Before You Wake

Richard Toon

Bill overslept again. He was late for work every day that week. He worked in a small lumber- yard on Fourth Avenue in Park Slope, Brooklyn. He cut lengths of wood on a circular saw to whatever size the boss said. It was noisy and dusty work but he liked the smell of saw-dust and the pay was not so bad. The boss warned Bill that if he were late again he would lose his job. Bill was dismayed.

When Monday came, the buzzer of Bill's alarm was preset to loud and blasted him in the ear. His arm was out of the bed and reaching for the snooze-button when the brain woke in a panic to avert the disaster. He was soon in the shower. He turned the temperature control to as cold as he could tolerate. In the tiny kitchen he poured himself a black coffee. The sports section of the Sunday newspaper was still open to the story he was reading yesterday. As he took his last sips of coffee, he finished the article on why the Knicks would not reach the play-offs. He glanced at himself in the mirror as he left. For an instant he thought that his reflection's eyes were closed. These dreams are haunting me, Bill thought.

It was a ten minute walk down the Slope to the lumber-yard. Down to Eighth Avenue where the tall apartment buildings of Prospect Park West become elegant tree-lined brownstones. Down to Seventh where the fancy curving stoops become simpler flights of stone steps. Down below Sixth and Fifth where the redbrick row houses peter out into old warehouses, crumbling shop fronts, and vacant lots along Fourth Avenue. The lumber-yard was located at the bottom of the Slope.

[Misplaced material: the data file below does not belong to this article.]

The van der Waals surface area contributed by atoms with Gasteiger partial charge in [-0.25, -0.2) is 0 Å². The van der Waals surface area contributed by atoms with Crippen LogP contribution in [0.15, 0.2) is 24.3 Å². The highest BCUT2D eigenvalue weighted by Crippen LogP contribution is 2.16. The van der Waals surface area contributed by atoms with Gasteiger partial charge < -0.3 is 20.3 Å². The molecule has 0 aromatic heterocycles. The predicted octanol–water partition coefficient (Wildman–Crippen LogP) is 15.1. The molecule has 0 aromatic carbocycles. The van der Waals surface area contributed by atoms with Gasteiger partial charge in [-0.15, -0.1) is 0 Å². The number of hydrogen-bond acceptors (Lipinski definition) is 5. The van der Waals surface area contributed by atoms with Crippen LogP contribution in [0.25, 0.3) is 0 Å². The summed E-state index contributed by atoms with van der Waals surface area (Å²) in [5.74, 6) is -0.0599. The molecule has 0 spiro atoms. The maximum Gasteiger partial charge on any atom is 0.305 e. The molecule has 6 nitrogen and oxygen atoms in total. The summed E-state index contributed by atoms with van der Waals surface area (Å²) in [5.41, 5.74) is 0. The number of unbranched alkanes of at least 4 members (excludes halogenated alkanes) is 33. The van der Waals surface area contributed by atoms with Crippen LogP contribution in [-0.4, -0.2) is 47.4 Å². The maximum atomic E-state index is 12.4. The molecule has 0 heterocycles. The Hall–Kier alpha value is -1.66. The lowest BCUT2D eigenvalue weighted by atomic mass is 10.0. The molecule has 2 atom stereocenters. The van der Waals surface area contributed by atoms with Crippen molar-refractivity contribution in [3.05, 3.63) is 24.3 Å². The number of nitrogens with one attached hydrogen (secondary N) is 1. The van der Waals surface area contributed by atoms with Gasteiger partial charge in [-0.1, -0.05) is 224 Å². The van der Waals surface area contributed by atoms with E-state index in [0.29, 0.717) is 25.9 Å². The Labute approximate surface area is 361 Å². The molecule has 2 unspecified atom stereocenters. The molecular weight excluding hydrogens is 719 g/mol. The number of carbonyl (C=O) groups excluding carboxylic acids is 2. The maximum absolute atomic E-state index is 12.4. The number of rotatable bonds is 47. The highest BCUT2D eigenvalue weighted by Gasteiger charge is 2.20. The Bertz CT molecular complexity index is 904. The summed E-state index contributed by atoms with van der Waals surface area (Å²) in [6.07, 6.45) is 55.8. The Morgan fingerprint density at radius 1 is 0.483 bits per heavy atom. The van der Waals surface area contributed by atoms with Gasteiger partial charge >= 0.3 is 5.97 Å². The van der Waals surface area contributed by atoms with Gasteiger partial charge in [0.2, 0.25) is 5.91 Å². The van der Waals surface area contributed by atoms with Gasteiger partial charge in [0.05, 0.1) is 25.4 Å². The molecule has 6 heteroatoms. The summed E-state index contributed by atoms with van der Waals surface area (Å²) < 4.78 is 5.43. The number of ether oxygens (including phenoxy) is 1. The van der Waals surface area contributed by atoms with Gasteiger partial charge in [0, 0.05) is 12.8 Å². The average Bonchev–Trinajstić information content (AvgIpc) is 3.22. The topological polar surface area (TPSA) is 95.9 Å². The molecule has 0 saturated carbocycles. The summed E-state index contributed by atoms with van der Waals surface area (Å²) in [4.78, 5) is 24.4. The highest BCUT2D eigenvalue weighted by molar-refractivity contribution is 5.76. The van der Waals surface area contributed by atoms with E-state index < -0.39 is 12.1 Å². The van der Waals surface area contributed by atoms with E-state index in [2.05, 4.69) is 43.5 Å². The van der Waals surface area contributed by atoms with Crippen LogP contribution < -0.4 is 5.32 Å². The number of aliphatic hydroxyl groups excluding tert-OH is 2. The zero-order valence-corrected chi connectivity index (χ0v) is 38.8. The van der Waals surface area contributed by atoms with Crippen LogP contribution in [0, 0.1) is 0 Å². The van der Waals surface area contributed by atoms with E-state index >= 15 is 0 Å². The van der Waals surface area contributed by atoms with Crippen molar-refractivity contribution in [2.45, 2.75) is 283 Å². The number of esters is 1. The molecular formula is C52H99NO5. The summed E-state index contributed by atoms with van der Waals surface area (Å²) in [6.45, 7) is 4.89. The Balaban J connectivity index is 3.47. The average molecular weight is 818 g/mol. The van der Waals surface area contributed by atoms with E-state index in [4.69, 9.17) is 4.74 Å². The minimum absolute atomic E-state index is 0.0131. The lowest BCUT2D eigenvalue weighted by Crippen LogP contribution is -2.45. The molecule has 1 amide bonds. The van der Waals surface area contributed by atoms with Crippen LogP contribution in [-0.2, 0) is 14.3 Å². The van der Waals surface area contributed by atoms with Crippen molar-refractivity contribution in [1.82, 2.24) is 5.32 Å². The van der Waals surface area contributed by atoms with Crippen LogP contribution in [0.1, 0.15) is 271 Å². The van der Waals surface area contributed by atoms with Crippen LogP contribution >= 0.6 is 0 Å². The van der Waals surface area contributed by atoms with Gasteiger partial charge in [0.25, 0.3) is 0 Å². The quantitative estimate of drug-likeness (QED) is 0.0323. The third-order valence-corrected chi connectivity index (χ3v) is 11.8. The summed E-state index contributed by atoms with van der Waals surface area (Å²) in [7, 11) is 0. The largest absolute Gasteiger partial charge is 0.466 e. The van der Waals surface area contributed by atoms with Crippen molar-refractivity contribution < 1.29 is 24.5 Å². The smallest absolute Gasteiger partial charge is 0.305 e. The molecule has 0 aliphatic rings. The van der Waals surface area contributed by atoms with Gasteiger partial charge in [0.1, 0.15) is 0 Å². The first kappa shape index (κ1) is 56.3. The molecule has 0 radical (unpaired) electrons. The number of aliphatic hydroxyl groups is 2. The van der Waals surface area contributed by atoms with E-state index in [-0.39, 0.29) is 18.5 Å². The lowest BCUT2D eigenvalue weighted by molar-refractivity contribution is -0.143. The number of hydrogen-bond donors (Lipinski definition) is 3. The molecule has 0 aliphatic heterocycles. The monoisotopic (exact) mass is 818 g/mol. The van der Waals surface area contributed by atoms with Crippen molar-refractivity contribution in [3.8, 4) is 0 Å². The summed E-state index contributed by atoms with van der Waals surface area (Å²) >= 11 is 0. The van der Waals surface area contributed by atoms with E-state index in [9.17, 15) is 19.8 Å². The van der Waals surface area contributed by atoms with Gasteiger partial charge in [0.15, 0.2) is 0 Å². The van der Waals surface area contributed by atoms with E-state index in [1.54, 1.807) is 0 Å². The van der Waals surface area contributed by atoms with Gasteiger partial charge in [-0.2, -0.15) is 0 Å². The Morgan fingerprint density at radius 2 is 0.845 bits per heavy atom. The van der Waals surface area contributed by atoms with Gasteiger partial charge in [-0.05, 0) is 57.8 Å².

Bill looked at his watch. It was only five minutes to eight which meant that he was early. Bill entered the workshop and to his surprise found it empty. The lights were on and the machines hummed quietly. The sound of the machines became louder and louder and louder, until suddenly he was awake again in bed. The buzzer of the alarm was loud in his ear. His heart pounded and then sank as he realized he was late again. He ran through the routine just as before, except he did not stop to read the newspaper. Bill arrived thirty minutes late and the boss said he was out of a job.

Bill knew this was serious. He called a doctor he'd seen once when he caught flu and thought it was turning to pneumonia. Bill told the doctor the problem of getting up and how he kept dreaming he was going to work. He asked the doctor if he could give him something to stay awake so he wouldn't be tricked. The doctor said it was a bad idea. If Bill lost sleep and didn't dream, his body would soon become exhausted and crave sleep: he would then find it impossible to get to work on time. Bill did not tell the doctor he had already lost his job.

The doctor said he had a colleague who was conducting a study of sleep at the Cornell Medical Center in Manhattan. The doctor phoned his colleague while Bill sat in the waiting room. The doctor said that his colleague would be pleased to see Bill for a consultation. The research grant would pay for the consultation. Bill should go tomorrow morning to the address the doctor had written on a card. Bill saw that it was on the upper East Side on York Place. It was only a subway ride away. What have I got to lose? Bill thought.